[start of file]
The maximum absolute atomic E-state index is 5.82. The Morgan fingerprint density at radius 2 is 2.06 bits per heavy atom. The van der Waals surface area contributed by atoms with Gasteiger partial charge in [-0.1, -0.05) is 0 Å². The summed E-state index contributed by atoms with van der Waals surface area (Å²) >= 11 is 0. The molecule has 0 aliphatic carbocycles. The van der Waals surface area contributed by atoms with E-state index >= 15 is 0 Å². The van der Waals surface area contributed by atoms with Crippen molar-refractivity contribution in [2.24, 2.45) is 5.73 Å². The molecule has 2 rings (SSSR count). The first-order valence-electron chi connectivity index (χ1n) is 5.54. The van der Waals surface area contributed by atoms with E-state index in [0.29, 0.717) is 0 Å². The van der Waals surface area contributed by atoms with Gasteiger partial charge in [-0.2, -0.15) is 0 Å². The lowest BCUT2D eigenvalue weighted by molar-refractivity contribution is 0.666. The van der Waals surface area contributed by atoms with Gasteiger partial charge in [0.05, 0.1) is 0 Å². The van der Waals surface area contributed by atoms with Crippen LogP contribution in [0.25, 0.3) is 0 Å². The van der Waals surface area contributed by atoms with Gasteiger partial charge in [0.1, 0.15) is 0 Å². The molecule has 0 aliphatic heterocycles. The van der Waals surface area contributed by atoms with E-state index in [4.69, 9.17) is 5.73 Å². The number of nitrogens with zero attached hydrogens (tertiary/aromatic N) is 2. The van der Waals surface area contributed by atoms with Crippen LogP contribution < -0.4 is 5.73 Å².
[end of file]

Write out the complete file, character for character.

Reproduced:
The maximum absolute atomic E-state index is 5.82. The Morgan fingerprint density at radius 2 is 2.06 bits per heavy atom. The van der Waals surface area contributed by atoms with Gasteiger partial charge in [-0.1, -0.05) is 0 Å². The summed E-state index contributed by atoms with van der Waals surface area (Å²) >= 11 is 0. The molecule has 0 aliphatic carbocycles. The van der Waals surface area contributed by atoms with E-state index >= 15 is 0 Å². The van der Waals surface area contributed by atoms with Crippen molar-refractivity contribution in [2.24, 2.45) is 5.73 Å². The molecule has 2 rings (SSSR count). The first-order valence-electron chi connectivity index (χ1n) is 5.54. The van der Waals surface area contributed by atoms with E-state index in [0.29, 0.717) is 0 Å². The van der Waals surface area contributed by atoms with Gasteiger partial charge in [-0.2, -0.15) is 0 Å². The lowest BCUT2D eigenvalue weighted by molar-refractivity contribution is 0.666. The van der Waals surface area contributed by atoms with Gasteiger partial charge in [0.05, 0.1) is 0 Å². The van der Waals surface area contributed by atoms with Crippen LogP contribution in [0.25, 0.3) is 0 Å². The van der Waals surface area contributed by atoms with Gasteiger partial charge in [0.1, 0.15) is 0 Å². The molecule has 0 aliphatic heterocycles. The van der Waals surface area contributed by atoms with E-state index in [4.69, 9.17) is 5.73 Å². The number of nitrogens with zero attached hydrogens (tertiary/aromatic N) is 2. The van der Waals surface area contributed by atoms with Crippen LogP contribution < -0.4 is 5.73 Å².